Mémoire online overview of the structure and the dynamics of attractive spheres, tutoriel & document en PDF.
Chapter 1: Introduction
Generally, matter exists in three forms: solid, liquid and gas although plasma is believed to be the fourth state of matter. Colloidal systems have attracted a lot of interest as models for the liquid. Colloidal suspensions consist of particles of sizes between 10nm−10µm suspended in a liquid. Colloids are orders of magnitude bigger than atoms and molecules and may exhibit different behavior due to their large size.
Their structural relaxation times are large, typically of the order of seconds. They are weak mechanically, and colloidal solids can be shear melted to form a metastable ﬂuid just by shaking. Resolidiﬁcation may take minutes hours or days giving time to study the crystallization and the meta stable liquid. The spatial scale of the colloids is comparable to the wavelength of light making light scattering an important tool to investigate the structure and dynamics of such systems. The interaction between colloidal particles can be tailored, by various means such as addition of free polymers or modiﬁcation of the surface coating of the particles. These features allow one to perform experiments with colloidal systems which are not possible with atomistic systems.
Attractive particles diffuse through Brownian motion before they aggregate into clusters. If the attraction is very strong the aggregation process is irreversible. The clusters formed by aggregation are usually fractals as was observed experimentally for example for colloids or proteins. Fractal aggregates were simulated by Kolb et. al and Meakin using a cluster-cluster aggregation model called diffusion limited cluster aggregation (DLCA). Weitz et. al showed that the DLCA model can indeed be used to explain the structure of real particle aggregates, in their case aggregated colloidal gold. Fig.(1.1) shows the structure formed by diffusion limited cluster aggregation (DLCA) from simulations and a aggregate formed by gold colloids.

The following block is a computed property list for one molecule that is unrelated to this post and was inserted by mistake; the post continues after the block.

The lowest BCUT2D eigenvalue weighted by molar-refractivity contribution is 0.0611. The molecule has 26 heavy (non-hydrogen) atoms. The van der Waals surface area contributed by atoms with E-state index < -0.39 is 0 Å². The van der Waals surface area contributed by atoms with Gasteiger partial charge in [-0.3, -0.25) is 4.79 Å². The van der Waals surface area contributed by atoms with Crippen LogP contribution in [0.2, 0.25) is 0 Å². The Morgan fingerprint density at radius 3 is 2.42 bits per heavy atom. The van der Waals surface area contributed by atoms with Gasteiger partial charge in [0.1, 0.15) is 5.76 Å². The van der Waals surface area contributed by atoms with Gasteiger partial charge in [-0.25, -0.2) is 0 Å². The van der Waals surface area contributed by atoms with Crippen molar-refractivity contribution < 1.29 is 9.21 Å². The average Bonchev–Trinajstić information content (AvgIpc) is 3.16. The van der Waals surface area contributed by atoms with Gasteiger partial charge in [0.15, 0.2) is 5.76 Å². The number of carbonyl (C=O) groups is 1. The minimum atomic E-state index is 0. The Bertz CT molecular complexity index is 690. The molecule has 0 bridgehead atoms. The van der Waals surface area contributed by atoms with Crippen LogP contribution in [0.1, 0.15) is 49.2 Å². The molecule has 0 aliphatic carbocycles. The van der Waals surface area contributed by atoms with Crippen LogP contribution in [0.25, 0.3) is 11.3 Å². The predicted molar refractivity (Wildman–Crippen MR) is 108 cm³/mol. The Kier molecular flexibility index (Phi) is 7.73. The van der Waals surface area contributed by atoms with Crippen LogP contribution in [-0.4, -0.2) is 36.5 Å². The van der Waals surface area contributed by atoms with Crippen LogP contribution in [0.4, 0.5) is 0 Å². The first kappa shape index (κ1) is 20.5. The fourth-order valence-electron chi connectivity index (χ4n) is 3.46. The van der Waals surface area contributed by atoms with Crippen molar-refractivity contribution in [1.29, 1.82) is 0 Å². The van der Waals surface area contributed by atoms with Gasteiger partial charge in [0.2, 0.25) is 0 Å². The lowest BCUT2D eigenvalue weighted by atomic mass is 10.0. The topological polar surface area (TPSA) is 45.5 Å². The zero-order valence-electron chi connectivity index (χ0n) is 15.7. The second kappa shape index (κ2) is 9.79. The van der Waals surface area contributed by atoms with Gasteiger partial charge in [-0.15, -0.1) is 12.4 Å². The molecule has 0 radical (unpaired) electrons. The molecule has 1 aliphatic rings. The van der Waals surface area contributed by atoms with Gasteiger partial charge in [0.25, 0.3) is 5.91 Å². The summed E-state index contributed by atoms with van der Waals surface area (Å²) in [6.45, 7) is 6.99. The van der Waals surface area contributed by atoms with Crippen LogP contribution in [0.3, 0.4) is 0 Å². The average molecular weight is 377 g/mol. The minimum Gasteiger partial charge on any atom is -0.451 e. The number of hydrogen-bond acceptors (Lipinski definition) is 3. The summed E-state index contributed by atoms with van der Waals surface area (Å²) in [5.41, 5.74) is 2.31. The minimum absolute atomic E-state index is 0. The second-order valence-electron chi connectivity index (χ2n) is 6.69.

Another aggregation model is reaction limited cluster aggregation (RLCA) where the sticking probability at a collision goes to zero. Real systems are often closer to RLCA (slow aggregation) than DLCA (fast aggregation), but it is very difficult to simulate RLCA at low volume fraction because very long times are needed to form big clusters.
Both simulations and experiments have shown that structures formed by both types of aggregation are fractals and have a very broad cluster size distribution. This will be discussed in more detail in chapter 2. The aggregates formed by RLCA are denser When the clusters start to inter penetrate their fractal dimension changes. After a cross-over the structure, cluster size distribution and fractal dimension is very well explained by the percolation model. The aggregation proceeds toward a point where a single cluster spans the whole space a phenomena referred to as gelation. Aggregates have a local structure determined by the initial stage of DLCA or RLCA and a large scale structure determined by the percolation process.
Reversible aggregation results in the formation of transient clusters, a phase separated system or a transient percolating cluster depending on the strength and range of attraction. A schematic diagram of these systems is shown in ﬁg(1.3) in which four different regions are identiﬁed.
Si le lien ne fonctionne pas correctement, veuillez nous contacter (mentionner le lien dans votre message)
Propriétés statiques et dynamiques de sphères dures attractives (Etude par simulation numérique) (8.28 MB) (Rapport PDF)